I missed writing on Gerard Alexander's Washington Post piece, all about the condescending liberals, because I was too busy being condescending elsewhere. But it's a fun piece to read and to think about it, even now.
Alexander's thesis is simple: Liberals have always been arrogant a**holes and simply assumed that they are right and the conservatives wrong. This doesn't work in reverse, however, because conservatives are never condescending.
Here is Dick Armey, a conservative politician:
"I have been on record since I was an undergraduate as recognizing that liberals are generally not very bright and conservatives are deep thinkers. Liberals are, in my estimation, just not bright people. They don't think deeply, they don't comprehend, they don't understand a partial derivative, they have a narrow educational base as opposed to the hard scientists.. If you were a Southern, Anglo, Baptist liberal, I promise you I would say you were not well-educated and probably not a very deep thinker. Because that's what liberals are." Dick Armey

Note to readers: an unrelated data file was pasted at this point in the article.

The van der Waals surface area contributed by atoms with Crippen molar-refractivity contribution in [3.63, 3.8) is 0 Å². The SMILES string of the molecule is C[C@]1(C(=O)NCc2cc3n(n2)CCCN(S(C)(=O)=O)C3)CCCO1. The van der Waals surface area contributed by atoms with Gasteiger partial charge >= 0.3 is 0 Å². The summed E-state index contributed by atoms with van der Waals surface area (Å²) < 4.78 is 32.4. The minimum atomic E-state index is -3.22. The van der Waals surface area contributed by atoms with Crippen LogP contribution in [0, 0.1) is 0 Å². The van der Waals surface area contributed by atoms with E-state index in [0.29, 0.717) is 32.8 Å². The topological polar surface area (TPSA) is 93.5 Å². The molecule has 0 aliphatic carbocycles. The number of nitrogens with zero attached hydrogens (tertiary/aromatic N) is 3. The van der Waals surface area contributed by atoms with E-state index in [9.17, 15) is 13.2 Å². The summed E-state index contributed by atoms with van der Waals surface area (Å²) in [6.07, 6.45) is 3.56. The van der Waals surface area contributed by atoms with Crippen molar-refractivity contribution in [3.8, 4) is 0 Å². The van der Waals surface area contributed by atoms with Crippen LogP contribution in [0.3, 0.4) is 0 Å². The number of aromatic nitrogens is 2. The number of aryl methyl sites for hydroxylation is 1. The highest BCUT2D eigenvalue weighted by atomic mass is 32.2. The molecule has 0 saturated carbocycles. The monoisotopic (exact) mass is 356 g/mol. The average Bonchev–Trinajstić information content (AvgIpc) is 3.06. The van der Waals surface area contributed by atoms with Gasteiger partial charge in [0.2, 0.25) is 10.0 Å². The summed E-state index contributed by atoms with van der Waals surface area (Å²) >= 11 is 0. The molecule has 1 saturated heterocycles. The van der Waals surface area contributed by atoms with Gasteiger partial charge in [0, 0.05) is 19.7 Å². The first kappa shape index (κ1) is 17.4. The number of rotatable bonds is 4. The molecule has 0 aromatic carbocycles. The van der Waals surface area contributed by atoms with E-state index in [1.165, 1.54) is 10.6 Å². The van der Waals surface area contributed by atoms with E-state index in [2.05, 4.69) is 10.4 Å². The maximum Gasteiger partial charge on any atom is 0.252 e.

You can read Alexander on the four ways that liberals condescend. There is much I could have said about his arguments but it seems a little late to join that particular debate.
Still, this bit is worth addressing:
Perhaps the most important conservative insight being depreciated is the durable warning from free-marketeers that government programs often fail to yield what their architects intend. Democrats have been busy expanding, enacting or proposing major state interventions in financial markets, energy and health care. Supporters of such efforts want to ensure that key decisions will be made in the public interest and be informed, for example, by sound science, the best new medical research or prudent standards of private-sector competition. But public-choice economists have long warned that when decisions are made in large, centralized government programs, political priorities almost always trump other goals.
I might argue that the most important liberal/progressive insight being depreciated is the durable warning that free markets sometimes implode and pull down the whole world. The architects of such unregulated markets might not have intended those side effects that we see today: a major recession.